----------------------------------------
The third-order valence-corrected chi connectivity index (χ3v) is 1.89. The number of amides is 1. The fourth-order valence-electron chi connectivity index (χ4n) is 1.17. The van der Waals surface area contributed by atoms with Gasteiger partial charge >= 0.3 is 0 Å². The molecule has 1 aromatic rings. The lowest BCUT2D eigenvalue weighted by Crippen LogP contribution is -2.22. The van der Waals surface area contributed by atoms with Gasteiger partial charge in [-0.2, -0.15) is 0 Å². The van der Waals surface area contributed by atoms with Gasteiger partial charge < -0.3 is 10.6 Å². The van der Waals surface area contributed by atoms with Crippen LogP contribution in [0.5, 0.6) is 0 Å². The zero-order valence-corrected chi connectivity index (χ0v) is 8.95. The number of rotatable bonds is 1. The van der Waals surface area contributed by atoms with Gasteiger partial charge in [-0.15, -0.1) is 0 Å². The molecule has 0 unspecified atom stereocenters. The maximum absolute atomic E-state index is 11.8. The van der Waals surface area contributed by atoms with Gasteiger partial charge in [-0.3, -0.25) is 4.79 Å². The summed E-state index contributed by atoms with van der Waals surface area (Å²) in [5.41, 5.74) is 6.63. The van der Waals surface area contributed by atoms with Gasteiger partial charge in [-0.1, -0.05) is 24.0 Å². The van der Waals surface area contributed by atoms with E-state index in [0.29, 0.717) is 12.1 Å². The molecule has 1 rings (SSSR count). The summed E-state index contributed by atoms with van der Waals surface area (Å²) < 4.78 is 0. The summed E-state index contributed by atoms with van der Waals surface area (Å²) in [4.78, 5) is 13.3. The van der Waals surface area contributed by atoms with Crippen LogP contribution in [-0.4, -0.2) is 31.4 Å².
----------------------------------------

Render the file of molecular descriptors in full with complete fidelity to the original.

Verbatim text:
The third-order valence-corrected chi connectivity index (χ3v) is 1.89. The number of amides is 1. The fourth-order valence-electron chi connectivity index (χ4n) is 1.17. The van der Waals surface area contributed by atoms with Gasteiger partial charge >= 0.3 is 0 Å². The molecule has 1 aromatic rings. The lowest BCUT2D eigenvalue weighted by Crippen LogP contribution is -2.22. The van der Waals surface area contributed by atoms with Gasteiger partial charge in [-0.2, -0.15) is 0 Å². The van der Waals surface area contributed by atoms with Gasteiger partial charge < -0.3 is 10.6 Å². The van der Waals surface area contributed by atoms with Crippen LogP contribution in [0.5, 0.6) is 0 Å². The zero-order valence-corrected chi connectivity index (χ0v) is 8.95. The number of rotatable bonds is 1. The van der Waals surface area contributed by atoms with Gasteiger partial charge in [-0.15, -0.1) is 0 Å². The molecule has 0 unspecified atom stereocenters. The maximum absolute atomic E-state index is 11.8. The van der Waals surface area contributed by atoms with Gasteiger partial charge in [-0.3, -0.25) is 4.79 Å². The summed E-state index contributed by atoms with van der Waals surface area (Å²) in [5.41, 5.74) is 6.63. The van der Waals surface area contributed by atoms with Gasteiger partial charge in [-0.1, -0.05) is 24.0 Å². The van der Waals surface area contributed by atoms with E-state index in [0.29, 0.717) is 12.1 Å². The molecule has 1 rings (SSSR count). The summed E-state index contributed by atoms with van der Waals surface area (Å²) < 4.78 is 0. The summed E-state index contributed by atoms with van der Waals surface area (Å²) in [4.78, 5) is 13.3. The van der Waals surface area contributed by atoms with Crippen LogP contribution in [-0.4, -0.2) is 31.4 Å².